Victoria Coombes, people business partner and Mental Health Concern and Insight IAPT shares her vision for the future of the HR profession.
I spent some time working in Walt Disney World in Florida looking after new recruits. When I returned to the UK, I decided to study my masters in HRM through the Open University. Shortly after I started the course, I was offered my first role as an HR and learning assistant. Working full-time while studying was a huge challenge but rewarding as I was able to apply my learning straight away – especially useful as, six months in, I ended up as the only HR practitioner in the business.
Recruitment and retention is a major focus as there’s a real shortage globally in healthcare workers. Being a not-for-profit organisation, we cannot always match the high salaries that other providers can offer, so we have to make sure that we’re giving our colleagues the best working experience that we can.
The future of HR:
Work reinvented: take the future of work in your own hands
Future leader: Niki Blaho, Pension Protection Fund
Future leader: Evie Szymanska, Equiniti
Employee engagement has always been important, but it is going to have to be a key focus for HR over the next five years. The pandemic showed a lot of people that they don’t need to work in an office all day, every day, to do their jobs effectively.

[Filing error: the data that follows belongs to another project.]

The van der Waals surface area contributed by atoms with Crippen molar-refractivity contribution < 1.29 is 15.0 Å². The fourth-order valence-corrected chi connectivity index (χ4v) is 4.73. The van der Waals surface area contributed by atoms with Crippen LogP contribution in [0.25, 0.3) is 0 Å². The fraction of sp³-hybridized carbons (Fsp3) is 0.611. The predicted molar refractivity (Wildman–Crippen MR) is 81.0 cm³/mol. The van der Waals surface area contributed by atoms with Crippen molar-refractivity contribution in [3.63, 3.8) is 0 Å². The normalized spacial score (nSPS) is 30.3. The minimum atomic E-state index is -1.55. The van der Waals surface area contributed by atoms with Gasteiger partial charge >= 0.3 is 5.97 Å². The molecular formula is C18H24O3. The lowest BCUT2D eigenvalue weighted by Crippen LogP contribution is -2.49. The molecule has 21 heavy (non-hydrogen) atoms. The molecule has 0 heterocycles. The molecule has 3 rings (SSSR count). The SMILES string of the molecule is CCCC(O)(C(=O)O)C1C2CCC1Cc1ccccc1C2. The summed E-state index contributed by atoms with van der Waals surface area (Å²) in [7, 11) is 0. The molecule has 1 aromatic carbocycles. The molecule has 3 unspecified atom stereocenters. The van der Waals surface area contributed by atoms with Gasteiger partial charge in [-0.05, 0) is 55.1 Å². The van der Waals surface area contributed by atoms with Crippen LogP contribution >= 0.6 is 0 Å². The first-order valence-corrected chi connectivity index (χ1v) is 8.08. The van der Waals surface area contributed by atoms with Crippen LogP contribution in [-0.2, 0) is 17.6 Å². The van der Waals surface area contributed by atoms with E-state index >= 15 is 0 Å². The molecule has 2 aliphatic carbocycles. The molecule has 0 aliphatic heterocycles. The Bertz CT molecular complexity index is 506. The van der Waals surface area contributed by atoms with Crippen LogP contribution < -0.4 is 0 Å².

We also have generation Z entering the workforce, who bring with them a different perspective on what they want to experience in the workplace. It’s going to be crucial for HR to respond to this challenge and ensure businesses are adapting to the expectations of the workforce.
I’d love to think that by the time I retire, we’ll have mastered equality, diversity and inclusion, having created truly diverse and fair workplaces in which everyone’s unique talents are celebrated and where no one is left behind. It’s great that this has become a bigger talking point in recent years, and there is a lot of great work underway in lots of organisations and across society as a whole.
I think sometimes HR can be seen as overly bureaucratic, caring more about processes and putting red tape in the way. I really want to play my part in increasing faith in HR and in demonstrating that we can truly
This article was first published in the September/October 2022 issue of HR magazine. Subscribe today to have all our latest articles delivered right to your desk.